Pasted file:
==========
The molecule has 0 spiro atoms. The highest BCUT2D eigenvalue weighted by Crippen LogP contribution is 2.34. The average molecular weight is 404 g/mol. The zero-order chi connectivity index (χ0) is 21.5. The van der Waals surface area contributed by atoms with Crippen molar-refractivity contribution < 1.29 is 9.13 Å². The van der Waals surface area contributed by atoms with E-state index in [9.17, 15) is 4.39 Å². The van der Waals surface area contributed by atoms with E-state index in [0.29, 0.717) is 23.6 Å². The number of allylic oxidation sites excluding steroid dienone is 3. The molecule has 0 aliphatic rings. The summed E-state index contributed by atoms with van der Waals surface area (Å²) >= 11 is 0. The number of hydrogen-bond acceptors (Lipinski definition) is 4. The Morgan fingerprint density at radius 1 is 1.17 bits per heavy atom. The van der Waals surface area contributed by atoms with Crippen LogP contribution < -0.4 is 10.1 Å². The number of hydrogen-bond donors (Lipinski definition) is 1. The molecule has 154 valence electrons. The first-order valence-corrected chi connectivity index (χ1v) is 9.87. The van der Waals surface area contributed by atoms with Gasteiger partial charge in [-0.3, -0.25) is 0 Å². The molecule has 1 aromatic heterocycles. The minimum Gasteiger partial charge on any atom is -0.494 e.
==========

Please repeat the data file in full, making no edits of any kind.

The molecule has 0 spiro atoms. The highest BCUT2D eigenvalue weighted by Crippen LogP contribution is 2.34. The average molecular weight is 404 g/mol. The zero-order chi connectivity index (χ0) is 21.5. The van der Waals surface area contributed by atoms with Crippen molar-refractivity contribution < 1.29 is 9.13 Å². The van der Waals surface area contributed by atoms with E-state index in [9.17, 15) is 4.39 Å². The van der Waals surface area contributed by atoms with E-state index in [0.29, 0.717) is 23.6 Å². The number of allylic oxidation sites excluding steroid dienone is 3. The molecule has 0 aliphatic rings. The summed E-state index contributed by atoms with van der Waals surface area (Å²) >= 11 is 0. The number of hydrogen-bond acceptors (Lipinski definition) is 4. The Morgan fingerprint density at radius 1 is 1.17 bits per heavy atom. The van der Waals surface area contributed by atoms with Crippen LogP contribution < -0.4 is 10.1 Å². The number of hydrogen-bond donors (Lipinski definition) is 1. The molecule has 154 valence electrons. The first-order valence-corrected chi connectivity index (χ1v) is 9.87. The van der Waals surface area contributed by atoms with Gasteiger partial charge in [-0.3, -0.25) is 0 Å². The molecule has 1 aromatic heterocycles. The minimum Gasteiger partial charge on any atom is -0.494 e.